Last week there was a mixture of legal and accounting firms – and M&BD people as well as fee-earners – at the MBL workshop on “Pitch Perfect – How to Prepare & Present Winning Pitches & Tenders”. I’m delighted that this session received 100% on “Very satisfied” ratings for both the overall rating and quality of the speaker. There was also this fabulous comment “Kim had so much in-depth knowledge. I have had seminars like this in the past and none were as insightful as this one”. This article summarises the delegates’ key pitching insights – Qualification, Branding and Following up.
The type and number of invitations to pitch and tender will depend on the effectiveness of a firm’s overall marketing and selling effort. But most agreed that quality (client type, nature of work and value) was more important than quantity. The role of these targeting, generating new business or responding to calls often included filtering opportunities.
To sort the wheat from the time-consuming chaff, most firms had developed qualification processes to ensure a focus on the best opportunities. One delegate commented “We are VERY wary of cold bids, our relationship is a big part of qualification”. Some delegates had central qualification processes whilst others sent invitations out to the relevant teams to assess.
Some of the delegates were lucky enough to have research teams in their firms – so the qualification load was spread. However, commercial and business research skills (as opposed to technical research) were sometimes lacking. And there was a need for someone to go through all the information to identify key issues and potential opportunities – and this took time and skill. See Selling – research in the pitch process (kimtasso.com)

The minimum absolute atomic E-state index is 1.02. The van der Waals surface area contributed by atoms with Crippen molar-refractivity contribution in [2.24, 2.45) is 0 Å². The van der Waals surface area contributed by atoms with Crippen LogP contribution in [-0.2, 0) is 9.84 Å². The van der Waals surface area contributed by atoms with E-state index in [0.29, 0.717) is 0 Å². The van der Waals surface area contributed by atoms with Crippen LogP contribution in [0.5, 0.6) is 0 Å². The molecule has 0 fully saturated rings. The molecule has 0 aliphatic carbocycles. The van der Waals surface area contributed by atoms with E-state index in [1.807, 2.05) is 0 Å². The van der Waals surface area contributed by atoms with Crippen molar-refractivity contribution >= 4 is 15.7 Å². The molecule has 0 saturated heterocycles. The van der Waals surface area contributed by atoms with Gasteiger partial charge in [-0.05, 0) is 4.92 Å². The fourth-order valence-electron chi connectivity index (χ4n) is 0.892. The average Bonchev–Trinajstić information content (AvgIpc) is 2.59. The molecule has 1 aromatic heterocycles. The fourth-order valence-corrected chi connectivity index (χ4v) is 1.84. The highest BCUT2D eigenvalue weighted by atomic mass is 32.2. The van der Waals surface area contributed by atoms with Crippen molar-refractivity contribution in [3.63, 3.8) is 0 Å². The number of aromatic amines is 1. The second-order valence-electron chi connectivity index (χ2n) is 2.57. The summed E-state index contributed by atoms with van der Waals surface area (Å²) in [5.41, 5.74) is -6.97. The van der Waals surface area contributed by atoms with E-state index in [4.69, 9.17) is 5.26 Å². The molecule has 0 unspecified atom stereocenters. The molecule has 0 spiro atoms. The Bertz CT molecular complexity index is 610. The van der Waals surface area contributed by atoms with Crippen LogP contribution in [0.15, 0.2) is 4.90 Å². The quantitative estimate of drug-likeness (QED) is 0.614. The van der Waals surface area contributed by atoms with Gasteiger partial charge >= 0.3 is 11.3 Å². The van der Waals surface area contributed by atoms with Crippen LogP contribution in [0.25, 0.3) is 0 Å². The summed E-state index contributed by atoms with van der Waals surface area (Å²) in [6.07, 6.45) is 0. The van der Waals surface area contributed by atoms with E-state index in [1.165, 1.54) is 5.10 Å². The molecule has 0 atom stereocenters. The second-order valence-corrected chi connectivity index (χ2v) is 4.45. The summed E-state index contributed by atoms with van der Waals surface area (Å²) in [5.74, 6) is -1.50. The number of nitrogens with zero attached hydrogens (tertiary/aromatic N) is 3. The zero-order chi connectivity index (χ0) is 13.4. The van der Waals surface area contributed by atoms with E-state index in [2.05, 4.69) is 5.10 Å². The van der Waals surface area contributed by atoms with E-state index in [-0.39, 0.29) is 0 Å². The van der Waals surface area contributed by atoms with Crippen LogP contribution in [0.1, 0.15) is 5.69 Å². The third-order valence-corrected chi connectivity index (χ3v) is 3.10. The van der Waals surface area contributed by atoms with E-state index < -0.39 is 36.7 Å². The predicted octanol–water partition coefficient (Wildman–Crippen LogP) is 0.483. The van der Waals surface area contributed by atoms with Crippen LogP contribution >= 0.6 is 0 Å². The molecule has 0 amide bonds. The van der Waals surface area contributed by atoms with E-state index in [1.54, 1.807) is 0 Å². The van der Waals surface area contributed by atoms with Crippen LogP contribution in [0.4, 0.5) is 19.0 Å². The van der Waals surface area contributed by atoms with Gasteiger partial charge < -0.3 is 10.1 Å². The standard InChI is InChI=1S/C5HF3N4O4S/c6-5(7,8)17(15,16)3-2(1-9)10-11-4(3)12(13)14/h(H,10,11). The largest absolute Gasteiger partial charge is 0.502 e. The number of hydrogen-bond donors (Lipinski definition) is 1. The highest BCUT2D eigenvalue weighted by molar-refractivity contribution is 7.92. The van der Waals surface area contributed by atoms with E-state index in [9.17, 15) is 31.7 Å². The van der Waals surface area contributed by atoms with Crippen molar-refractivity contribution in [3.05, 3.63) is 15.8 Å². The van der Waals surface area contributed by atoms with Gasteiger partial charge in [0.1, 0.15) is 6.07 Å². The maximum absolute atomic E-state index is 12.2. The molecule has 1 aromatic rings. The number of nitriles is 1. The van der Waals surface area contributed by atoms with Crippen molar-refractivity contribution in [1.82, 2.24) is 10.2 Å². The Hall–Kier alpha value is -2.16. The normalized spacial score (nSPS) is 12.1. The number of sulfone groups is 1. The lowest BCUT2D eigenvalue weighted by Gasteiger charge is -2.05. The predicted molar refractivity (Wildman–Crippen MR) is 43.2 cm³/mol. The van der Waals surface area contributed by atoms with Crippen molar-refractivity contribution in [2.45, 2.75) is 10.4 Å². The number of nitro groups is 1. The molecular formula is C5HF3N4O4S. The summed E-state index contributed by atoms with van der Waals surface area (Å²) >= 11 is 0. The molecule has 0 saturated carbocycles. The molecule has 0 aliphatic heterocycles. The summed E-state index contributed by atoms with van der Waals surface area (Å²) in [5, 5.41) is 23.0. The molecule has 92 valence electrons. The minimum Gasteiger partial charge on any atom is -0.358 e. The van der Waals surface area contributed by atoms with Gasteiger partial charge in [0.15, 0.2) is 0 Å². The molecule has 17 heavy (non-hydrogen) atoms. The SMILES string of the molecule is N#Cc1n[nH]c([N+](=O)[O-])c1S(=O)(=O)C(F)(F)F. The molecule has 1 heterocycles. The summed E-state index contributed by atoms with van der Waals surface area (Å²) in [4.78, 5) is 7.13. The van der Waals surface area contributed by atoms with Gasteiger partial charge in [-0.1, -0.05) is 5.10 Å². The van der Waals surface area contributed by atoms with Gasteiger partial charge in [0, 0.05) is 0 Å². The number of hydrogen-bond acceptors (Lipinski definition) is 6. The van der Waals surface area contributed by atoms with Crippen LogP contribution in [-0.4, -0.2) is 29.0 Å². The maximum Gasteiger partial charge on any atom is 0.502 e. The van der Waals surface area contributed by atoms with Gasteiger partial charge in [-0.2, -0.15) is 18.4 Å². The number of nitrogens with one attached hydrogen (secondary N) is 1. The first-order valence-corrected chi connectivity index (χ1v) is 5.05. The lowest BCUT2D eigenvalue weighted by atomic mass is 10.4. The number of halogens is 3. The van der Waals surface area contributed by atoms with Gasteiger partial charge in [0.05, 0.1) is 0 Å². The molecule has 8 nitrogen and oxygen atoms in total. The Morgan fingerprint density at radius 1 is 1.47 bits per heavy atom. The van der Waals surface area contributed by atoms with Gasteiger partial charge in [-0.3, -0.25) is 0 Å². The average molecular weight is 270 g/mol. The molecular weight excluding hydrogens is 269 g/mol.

Qualification processes varied significantly – from structured assessment during enquiry handling through detailed discovery telephone calls to time intensive in person scoping meetings. Several data and research support systems were mentioned to assist in this process. Delegates mentioned their increasing reliance on LinkedIn and other social channels to research and reach out to targets and prospects.
There appeared to be more attention being paid to the competition in the qualification process. And also to the client’s weighting of social value and purpose in pitch submissions.
A key element and frequent qualification filter was the ability to have early client contact to:
- Start building rapport and trust
- Obtain early insight into potential needs
- Assess decision criteria and processes
- Obtain additional information to assess the likelihood of success
It was interesting that three quarters of the delegates always seek to talk to the client before preparing their sales proposition and pitch documents. While a third said they only did this when there was a particular reason for doing so.
It was interesting that some delegates actively sought tender opportunities for their firms using a variety of online resources (Public sector contracts alerts and bid writing support | Contracts Advance, Contracts Finder – GOV.UK (www.gov.uk) and MarktoMarket | M&A Data & Analytics Platform were mentioned). Although it was noted that the chances of success were higher when there was a prior relationship – and some firms had this as part of their qualification process.
“Sometimes we will go for bids we actually don’t think we will win, but it’s tactical to get our foot in the door with certain companies we would like to develop a relationship in the future”.
Most firms used templates to make compiling pitch and tender documents quick and efficient and preserve branding. But some of the downsides of this approach were discussed.